When to Go Big with Report CardsJodie Mehrtens ·
In the last of the lecture series for the IAN Healthy Rivers for All course we reviewed a number of report cards targeted for external and internal assessment and communication. What really impressed me was the sheer scale of some of the report cards. They cover some serious ground!
For example, the Chesapeake Bay Report Card covers a 11,601km2 with a drainage basin of 166,534 km2. The Orinoco River Basin Report Card on the Colombian portion of the 2,150km long Orinoco River. Its 981,446 km2 basin spans two countries (Colombia and Venezuela) before draining into the Atlantic Ocean. Stretching even further, the Great Barrier Reef Report Card covers more than 344,000 km2 of coastal reef systems and 35 adjacent catchment basins, which comprise a watershed of 424,000 km2 that drains directly into the Great Barrier Reef lagoon. Surely the queen of all report cards is the Mississippi River Watershed Report Card. Covering a watershed area of 3.2 million km2, the reporting region encompasses parts of 31 states.
The benefits of going big:
- Gain a broad reach
- Form a broader platform to have conversations about overarching catchment issues
- Identify areas where finer-scale monitoring and reporting are needed
The challenges of going big:
- Multiple stakeholders means multiple points of view, and it can be difficult to capture everyone’s values and interests
- Multi-lingual countries often means releasing report cards in two languages, without reducing impact or losing the message in translation
- Multiple layers of governance complicate stakeholder relationships, permitting, etc.
- Multiple values and threats necessitates a transparent process of prioritization to point out what the report card does and doesn’t do
But size isn’t everything...
There are many reasons to report at small spatial and temporal scales, and the reasons can vary:
- Closely target a specific area (e.g. a sub-basin, a harbour or a beach)
- Prioritize and track specific issues of local interest (e.g. drinking water, local fisheries)
- The initial budget for the report card may be small and starting with a smaller reporting region is a viable option
Arguably, the best of both worlds is when large-scale report cards are accompanied by a suite of smaller-scale report cards. For example, the Great Barrier Reef Report Card covers a large spatial area and reports against state and federal government water quality targets and best management practice uptake. Complimentary to the Reef Report Card is a series of finer spatial scale regional report cards, which are produced by partnerships that include members of government, research, industry, and local communities. The regional report cards fill the gaps in terms of reporting on finer scale ecosystem health, industry, and urban stewardship, and they also incorporate economic, social, and cultural indicators.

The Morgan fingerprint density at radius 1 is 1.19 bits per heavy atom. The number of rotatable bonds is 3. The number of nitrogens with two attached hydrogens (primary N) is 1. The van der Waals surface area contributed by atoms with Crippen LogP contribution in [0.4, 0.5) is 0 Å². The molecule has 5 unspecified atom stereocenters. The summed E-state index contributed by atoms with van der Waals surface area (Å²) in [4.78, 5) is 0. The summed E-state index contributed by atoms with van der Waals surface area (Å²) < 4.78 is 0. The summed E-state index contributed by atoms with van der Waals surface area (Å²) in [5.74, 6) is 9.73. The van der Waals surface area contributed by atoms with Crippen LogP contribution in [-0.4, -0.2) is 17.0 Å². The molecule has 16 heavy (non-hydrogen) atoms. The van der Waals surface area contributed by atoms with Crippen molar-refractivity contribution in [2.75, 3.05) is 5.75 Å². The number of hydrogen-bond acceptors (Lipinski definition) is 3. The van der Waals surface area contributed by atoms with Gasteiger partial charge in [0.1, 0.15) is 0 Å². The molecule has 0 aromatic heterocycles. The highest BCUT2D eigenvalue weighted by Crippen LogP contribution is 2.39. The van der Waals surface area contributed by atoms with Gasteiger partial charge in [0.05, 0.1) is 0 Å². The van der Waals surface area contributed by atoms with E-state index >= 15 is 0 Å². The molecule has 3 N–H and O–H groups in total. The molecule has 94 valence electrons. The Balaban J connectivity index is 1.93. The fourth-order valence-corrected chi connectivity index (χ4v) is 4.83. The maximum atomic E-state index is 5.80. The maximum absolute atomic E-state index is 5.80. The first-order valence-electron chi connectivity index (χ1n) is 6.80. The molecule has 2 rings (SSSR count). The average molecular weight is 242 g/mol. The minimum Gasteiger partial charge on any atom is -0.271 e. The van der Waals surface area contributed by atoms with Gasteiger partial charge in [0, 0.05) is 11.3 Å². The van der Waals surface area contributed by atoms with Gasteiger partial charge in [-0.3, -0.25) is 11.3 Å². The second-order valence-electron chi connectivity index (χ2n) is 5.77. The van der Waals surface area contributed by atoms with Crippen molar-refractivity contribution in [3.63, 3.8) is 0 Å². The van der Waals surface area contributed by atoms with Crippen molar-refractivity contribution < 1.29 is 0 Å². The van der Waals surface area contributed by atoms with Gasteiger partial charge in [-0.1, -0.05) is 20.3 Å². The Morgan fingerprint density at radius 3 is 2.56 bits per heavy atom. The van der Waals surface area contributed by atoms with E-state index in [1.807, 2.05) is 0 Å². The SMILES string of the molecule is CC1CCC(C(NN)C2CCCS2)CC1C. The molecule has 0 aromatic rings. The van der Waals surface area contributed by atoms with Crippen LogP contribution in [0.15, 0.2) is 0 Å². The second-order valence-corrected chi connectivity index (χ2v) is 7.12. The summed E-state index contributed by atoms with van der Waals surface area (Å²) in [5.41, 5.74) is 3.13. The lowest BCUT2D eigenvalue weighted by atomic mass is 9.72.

Similarly, the Chesapeake Bay Report Card provides an overview of Bay water quality and critical seagrass habitat, as well as a fisheries index. Complimentary to the Chesapeake Bay Report Card, there are many smaller-scale, community-lead assessments that address issues relevant at a more localized scale. The smaller-scale report cards are able to monitor and communicate local values and threats specific to their sub-basin or river catchments.
The increasing popularity and use of report cards, as well as their multi-year longevity, are testament to their effectiveness and their value at small and large scales. Regardless of the scale of a report card, a report card can have real environmental impact when the focus is on RAISING THE GRADE.
As a communication device, report cards are invaluable because they have the capacity to invoke real change when linked to social and management responses. For example, the release of the 2015 Mississippi River Watershed Report Card resulted in a press frenzy over the “C” grade, which many stakeholders found unacceptable. One outcome was that the ninth annual Upper Mississippi River Conference titled their conference “Raise the Grade” and took steps towards putting actions in place to improve the social, economic, and environmental conditions that lead to the unsatisfactory grade.
If you’re looking for a fun and interactive way to “Raise the Grade,” you could try the “Get the Grade” report card role playing board game! I played this at the 2017 River Symposium in Brisbane, and it was a real eye opener, allowing me the opportunity to have some surprising realizations when I stood in the shoes of an industry stakeholder. The "Get the Grade" game is a great way to learn or practice the report card development practice that we have discussed over the course of our class discussions, as well as to practice stakeholder engagement.